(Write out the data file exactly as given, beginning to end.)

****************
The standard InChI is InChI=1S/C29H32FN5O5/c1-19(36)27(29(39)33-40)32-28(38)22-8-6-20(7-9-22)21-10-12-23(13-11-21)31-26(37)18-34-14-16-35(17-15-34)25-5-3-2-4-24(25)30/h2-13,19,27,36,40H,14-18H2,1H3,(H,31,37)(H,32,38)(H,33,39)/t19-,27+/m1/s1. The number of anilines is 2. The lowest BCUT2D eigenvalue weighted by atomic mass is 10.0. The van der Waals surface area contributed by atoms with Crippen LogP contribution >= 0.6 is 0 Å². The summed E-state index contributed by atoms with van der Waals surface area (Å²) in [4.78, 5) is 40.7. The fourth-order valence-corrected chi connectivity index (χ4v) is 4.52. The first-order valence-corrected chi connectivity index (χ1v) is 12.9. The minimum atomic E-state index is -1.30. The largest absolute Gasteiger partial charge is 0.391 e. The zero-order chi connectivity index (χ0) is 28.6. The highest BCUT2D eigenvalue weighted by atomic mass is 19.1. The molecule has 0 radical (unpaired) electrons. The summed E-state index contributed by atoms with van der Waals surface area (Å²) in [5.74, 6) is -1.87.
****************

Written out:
The standard InChI is InChI=1S/C29H32FN5O5/c1-19(36)27(29(39)33-40)32-28(38)22-8-6-20(7-9-22)21-10-12-23(13-11-21)31-26(37)18-34-14-16-35(17-15-34)25-5-3-2-4-24(25)30/h2-13,19,27,36,40H,14-18H2,1H3,(H,31,37)(H,32,38)(H,33,39)/t19-,27+/m1/s1. The number of anilines is 2. The lowest BCUT2D eigenvalue weighted by atomic mass is 10.0. The van der Waals surface area contributed by atoms with Crippen LogP contribution >= 0.6 is 0 Å². The summed E-state index contributed by atoms with van der Waals surface area (Å²) in [4.78, 5) is 40.7. The fourth-order valence-corrected chi connectivity index (χ4v) is 4.52. The first-order valence-corrected chi connectivity index (χ1v) is 12.9. The minimum atomic E-state index is -1.30. The largest absolute Gasteiger partial charge is 0.391 e. The zero-order chi connectivity index (χ0) is 28.6. The highest BCUT2D eigenvalue weighted by atomic mass is 19.1. The molecule has 0 radical (unpaired) electrons. The summed E-state index contributed by atoms with van der Waals surface area (Å²) in [5.74, 6) is -1.87.